■ Plan ahead to protect your clients’ funds in the event of your death, impairment or disability. Who will sign a trust account check to refund money belonging to each of your clients? Contact your bar for help in making provisions to have a special authorized signer on your trust account if you are a solo practitioner.

■ And for our final to-do—and it’s a big one—maintain your trust account records for the proper time as required in your jurisdiction, likely five years from the date the matter is closed. Be sure to back up your computer to preserve any electronic records, too.

Let’s delve more into the record-keeping needs now.

Trust Account Records You Need to Maintain

Here’s the rundown on records you need to keep for five years after the end of representation, or however long you are required to by your jurisdiction.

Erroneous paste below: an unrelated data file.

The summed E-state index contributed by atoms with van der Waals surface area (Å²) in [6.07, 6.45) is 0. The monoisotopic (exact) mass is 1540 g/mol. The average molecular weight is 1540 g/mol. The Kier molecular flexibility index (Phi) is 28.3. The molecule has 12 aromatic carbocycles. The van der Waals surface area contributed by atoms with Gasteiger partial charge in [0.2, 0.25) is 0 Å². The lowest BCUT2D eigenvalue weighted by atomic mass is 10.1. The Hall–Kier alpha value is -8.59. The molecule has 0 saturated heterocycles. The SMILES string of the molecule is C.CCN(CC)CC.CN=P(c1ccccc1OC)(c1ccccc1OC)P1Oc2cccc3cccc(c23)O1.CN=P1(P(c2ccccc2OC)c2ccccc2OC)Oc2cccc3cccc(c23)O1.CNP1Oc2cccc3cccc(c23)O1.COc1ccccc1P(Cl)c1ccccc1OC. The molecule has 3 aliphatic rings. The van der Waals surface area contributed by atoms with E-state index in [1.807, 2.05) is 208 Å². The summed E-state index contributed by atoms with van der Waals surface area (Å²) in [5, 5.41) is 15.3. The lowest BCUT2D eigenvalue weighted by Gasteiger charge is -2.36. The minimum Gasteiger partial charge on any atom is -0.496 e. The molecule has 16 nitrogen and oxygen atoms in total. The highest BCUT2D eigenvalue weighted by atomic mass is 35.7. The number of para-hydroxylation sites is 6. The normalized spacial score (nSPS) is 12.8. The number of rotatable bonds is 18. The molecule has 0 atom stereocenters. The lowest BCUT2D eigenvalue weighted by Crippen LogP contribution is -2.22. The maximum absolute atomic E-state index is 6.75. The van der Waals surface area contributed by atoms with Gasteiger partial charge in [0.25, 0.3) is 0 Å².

Monthly bank statements. These statements will show deposits to and withdrawals from your trust account. This is the aggregate of all your trust account money (versus how much money you hold for each of your clients).

Receipts and disbursements journal. You may think of it as your transactions log or checkbook register, but whatever you call it, keep it accurate. Include detailed records of all deposits to your trust account, with the date, source and description of each deposited item, and of all withdrawals, with the date, payee and purpose of each disbursement.

Client ledger. You also need to keep separate records for each individual client. Record the source of all funds deposited on behalf of the given client, the names of all persons for whom these funds are held, the amount of these funds, the description of and amount of each charge or withdrawal, and the names of all persons or entities these disbursements are paid to on behalf of the client.